KYK-OVER-AL AND THE RADICALS

Reading Time: 10 minutes

Kyk-over-al is the name of a ruined Dutch fort kyking over all the waters of the Essequibo, Mazaruni and Cayuni. As a name for a new magazine, started and edited by Arthur Seymour in conjunction with the B.G. Writers’ Association in 1945, it was a fittingly symbolic title. Here was something Guianese, with its association with the (ruined?) Dutch and Amerindian past; an outlook or tower from which could be surveyed the cultural landscape, first of Guiana, finally of the entire Caribbean area.

‘What are our aims? Kyk-over-al we hope will be an instrument to help forge a Guianese people, to make them conscious of their intellectual and spiritual possibilities. There’s so much we can do as a people if we can get together more, and with this magazine as an outlet, the united cultural organizations can certainly build, we believe, some achievement of common pride in the literary world, without detracting in the least from their group aims or autonomy.

This, from Seymour’s first editorial, December 1945, is the language and hope of the post-war British Caribbean: conscious of the need for identity, aware of the need for co-operation, anxious, still, to retain local autonomies. Very soon, of course. Seymour and Kyk were to be swept along towards the vision of a West Indian Federation where these local autonomies, it was expected, would count for less than hitherto. But that was to come a little later. For the moment, Kyk was concerned with a form of Guianaese cultural nationalism and the coming to terms with its colonial inheritance. Here Seymour’s outlook was crucial to the development and direction of the magazine. He was what for convenience we might call a post-war, liberal intellectual. He felt the importance of coming to terms with European culture; though like most West Indians of his generation (and since), his attitude to this was ambivalent. In his Editorial Note of Decem­ber 1948 he said:

‘We do so desperately want to be rooted in the European soil, that is the only earth avail­able….’

But at the same time, as was fashionable thinking then, he regarded this ‘soil’ as outworn and dying. There was hope however:

‘…. the accident of forced immigration into the Caribbean has isolated us to the impact of a dying [Western] civilization so that we can pass on some flaming torch higher up the line.’

Seymour, in other words, had conceived a role, and an optimistic one at that, for Caribbean culture: a European-based expression, benefitting somehow from its experience of slavery, bringing new life to the Western world. The work of Kyk-over-al has, I think, to be assessed in terms of its performance in this role; and that is what this essay will be about.

Kyk’s objectives can be found in a sentence of Seymour’s in the editorial of December 1948 already referred to:

‘We must make an act of possession somehow of our environment and the faster the better. …”

For the seventeen years of its existence [1945- 1961], | Kyk-over-al did make an effort of possession, an effort which for sustained endeavour and variety of range and means, surely places it among the signifi­cant documents of our time. While Bim and Focus remained purely literary journals, Kyk was always, as Seymour had defined it, a cultural magazine, re­flecting first our post-war hope, moving from a purely Guianese to a West Indian position with the setting up of University College of the West Indies and the talk of Closer Union and Federation, and coming, towards the end, to an awareness of the importance of African culture in our lives. This last development, though only hinted at, must be regarded as revolutionary with­in the terms of West Indian liberal thinking of the time; but the criticism of the work of Kyk as a whole is just this: that despite the gestures of intention it never was, despite one or two important exceptions, revolutionary. Its teeth of words would smile but never bite.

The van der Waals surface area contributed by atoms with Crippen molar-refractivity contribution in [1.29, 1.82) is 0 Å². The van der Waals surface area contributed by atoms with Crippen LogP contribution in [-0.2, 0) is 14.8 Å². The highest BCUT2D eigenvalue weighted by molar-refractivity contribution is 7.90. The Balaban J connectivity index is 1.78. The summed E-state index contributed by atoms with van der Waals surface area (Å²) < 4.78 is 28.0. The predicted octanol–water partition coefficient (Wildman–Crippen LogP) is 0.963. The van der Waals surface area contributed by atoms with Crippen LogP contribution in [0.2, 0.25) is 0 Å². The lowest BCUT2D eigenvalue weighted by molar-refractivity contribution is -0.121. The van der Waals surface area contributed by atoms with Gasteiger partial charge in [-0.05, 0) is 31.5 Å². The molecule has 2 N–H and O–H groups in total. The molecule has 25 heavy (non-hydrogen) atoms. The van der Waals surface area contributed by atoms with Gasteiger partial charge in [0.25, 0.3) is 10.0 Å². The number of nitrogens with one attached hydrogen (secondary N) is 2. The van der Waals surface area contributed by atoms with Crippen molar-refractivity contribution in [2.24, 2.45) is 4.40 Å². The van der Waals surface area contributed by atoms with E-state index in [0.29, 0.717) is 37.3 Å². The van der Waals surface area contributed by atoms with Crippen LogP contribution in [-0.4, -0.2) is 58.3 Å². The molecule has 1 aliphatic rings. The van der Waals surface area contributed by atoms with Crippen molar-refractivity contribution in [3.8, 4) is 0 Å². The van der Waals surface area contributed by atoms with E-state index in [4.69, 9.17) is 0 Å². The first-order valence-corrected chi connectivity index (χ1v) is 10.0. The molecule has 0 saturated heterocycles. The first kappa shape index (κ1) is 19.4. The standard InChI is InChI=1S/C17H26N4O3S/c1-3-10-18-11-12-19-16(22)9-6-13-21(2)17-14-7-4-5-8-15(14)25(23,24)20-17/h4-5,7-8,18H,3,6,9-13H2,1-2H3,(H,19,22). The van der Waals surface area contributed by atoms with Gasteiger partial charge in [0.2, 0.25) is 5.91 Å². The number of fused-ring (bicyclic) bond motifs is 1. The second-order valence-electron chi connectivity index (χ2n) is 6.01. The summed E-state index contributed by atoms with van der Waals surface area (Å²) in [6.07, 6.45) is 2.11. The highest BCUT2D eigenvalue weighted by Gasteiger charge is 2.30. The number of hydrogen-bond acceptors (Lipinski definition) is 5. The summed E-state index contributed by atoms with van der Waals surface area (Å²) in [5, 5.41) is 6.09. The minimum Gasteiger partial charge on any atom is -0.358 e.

This can best be illustrated by taking a look at the quality of some of the contributions. Those were several brilliantly conceived features, some of which occupied entire issues of the magazine: A survey of West Indian Literature, Pen Portraits of West Indians Adams, Sherlock, Arthur Lewis, C. L. R. James, two anthologies, one of Guianese, the other of West Indian Indian poetry, the Cities of the Caribbean, the Novels of the West Indies, a symposium on The Artist in Society, Guianese Christmas, Children and Value in a Changing Society, The Theatre in British Guiana. .

But none of these did more than scratch the sur­face; few were concerned with analysis, though quite often there was disagreement, especially in the sym­posia, with the editor’s concept and point of view.

One is, of course, fully aware of the difficulties facing an editor in our part of the world: the shortage of contributors, their laziness and unreliablity over promised submissions. From this point of view, in fact, Kyk did very well. The list of contributors is im­pressive. And one might say in extenuation of the point about lack of analysis, that Kyk’s concern was necessarily with description, with supplying an inventory of values; tory of values; that this had to be done before the work of assessment could take place. But seventeen years is a long time and one can’t help feeling that a little more editorial rigour, a little less of the old liberal acceptance of the amateur (or rather, amateur-type performances) would have paid off more hand­somely in the long-run. How, for example, can one account for the publication of a poem like Van Sertima’s Poem for Princess Margaret, even though there is an element of pastiche within it:

When you see us massing in the streets thronging round your car, gazing on your face, know that we hunt for the golden glimmer half-hidden in the jungle of our auburn hair.